I remember it as if it were yesterday. When I was eight I started to pester my parents to buy me a bicycle. They did not buy me one until I was eleven.

One Friday evening I went with my mum and dad to buy the bicycle. I was over the moon! I could not contain my happiness. I started laughing when I went to bed, too. I spent the whole night daydreaming.

I went out on my new bicycle for the first time the next day, one Saturday afternoon. I cycled round our neighbourhood three or four times. And when I was as pleased as punch a boy came up to me. I did not know him from anywhere. He put on a pleasant face and asked me in Spanish:

-"Me dejas dar una vuelta? (Will you let me have a ride?)

Without giving the matter a thought I lent my brand-new bicycle to the young stranger. He rode off as a cyclist does when escaping from the peloton. He cycled off all right, but never came back.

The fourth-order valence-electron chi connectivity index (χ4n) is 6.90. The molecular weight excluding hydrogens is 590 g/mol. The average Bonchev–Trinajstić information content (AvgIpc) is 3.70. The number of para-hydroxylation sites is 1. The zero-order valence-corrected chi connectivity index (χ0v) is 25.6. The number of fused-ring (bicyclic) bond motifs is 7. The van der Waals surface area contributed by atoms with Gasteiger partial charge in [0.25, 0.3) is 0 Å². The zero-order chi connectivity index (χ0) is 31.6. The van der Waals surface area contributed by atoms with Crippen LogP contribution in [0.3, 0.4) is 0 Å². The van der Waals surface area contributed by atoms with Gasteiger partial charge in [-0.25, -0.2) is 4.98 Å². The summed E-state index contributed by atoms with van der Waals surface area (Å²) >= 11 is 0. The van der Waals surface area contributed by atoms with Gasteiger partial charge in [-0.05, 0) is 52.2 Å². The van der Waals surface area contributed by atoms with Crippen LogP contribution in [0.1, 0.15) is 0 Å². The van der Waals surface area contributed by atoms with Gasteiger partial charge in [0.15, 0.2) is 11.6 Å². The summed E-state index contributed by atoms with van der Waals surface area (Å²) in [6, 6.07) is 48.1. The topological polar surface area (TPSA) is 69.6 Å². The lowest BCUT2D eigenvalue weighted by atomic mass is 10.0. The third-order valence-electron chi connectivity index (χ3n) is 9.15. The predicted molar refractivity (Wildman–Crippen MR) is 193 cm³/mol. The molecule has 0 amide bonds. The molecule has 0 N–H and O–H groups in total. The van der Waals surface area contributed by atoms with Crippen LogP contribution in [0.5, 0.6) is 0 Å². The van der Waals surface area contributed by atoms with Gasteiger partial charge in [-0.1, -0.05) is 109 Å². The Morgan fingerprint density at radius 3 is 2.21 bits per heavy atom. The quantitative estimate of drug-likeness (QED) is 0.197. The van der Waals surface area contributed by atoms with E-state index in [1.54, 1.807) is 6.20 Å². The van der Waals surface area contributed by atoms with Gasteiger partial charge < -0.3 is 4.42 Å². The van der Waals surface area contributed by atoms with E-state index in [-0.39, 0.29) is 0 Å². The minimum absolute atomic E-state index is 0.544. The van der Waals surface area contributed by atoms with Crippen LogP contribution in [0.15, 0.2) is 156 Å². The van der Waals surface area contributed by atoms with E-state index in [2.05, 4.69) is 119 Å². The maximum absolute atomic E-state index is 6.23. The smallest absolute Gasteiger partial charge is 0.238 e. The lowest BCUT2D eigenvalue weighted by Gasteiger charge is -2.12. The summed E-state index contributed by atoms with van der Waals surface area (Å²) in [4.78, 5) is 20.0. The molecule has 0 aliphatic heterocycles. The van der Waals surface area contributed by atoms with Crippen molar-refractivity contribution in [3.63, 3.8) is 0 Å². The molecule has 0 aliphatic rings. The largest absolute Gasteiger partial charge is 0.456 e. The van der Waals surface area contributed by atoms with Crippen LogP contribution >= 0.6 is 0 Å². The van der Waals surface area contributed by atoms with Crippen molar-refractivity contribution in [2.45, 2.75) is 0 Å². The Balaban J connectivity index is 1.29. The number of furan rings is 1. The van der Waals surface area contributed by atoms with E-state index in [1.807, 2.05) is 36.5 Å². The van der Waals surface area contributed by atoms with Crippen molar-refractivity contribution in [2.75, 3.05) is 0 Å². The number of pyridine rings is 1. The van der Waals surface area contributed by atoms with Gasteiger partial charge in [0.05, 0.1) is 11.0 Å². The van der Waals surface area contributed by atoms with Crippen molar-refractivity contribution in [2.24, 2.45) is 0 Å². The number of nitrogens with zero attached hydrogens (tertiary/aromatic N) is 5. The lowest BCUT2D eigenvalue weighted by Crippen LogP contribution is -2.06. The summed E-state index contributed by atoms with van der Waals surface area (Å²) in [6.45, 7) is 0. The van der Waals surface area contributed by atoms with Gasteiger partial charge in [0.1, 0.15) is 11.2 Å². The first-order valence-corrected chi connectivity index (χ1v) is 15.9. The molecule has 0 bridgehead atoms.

Naively I waited until it got dark, but to no avail. I went home with my tail between my legs, feeling sorry for myself and afraid.

-What's up? -asked my dad.

-A boy's stolen my new bike, dad.

-What? Yesterday we bought you a bike and today it's been stolen?

-Yes. A boy asked me, I lent it to him and that was the last I saw of him.

-And who is that boy? -asked Dad, raising his voice.

-I don't know him.

-So you lent your new bike to a stranger, did you? -my Dad burst out, quite beside himself.

And then my Dad thrashed me for the first and last time in my life.

The bicycle did not show up again and my parents did not buy me a new one. I bought the bicycle I have now with my own money when I was eighteen.

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Passages taken from the book Bihotza zubi published by Elkar.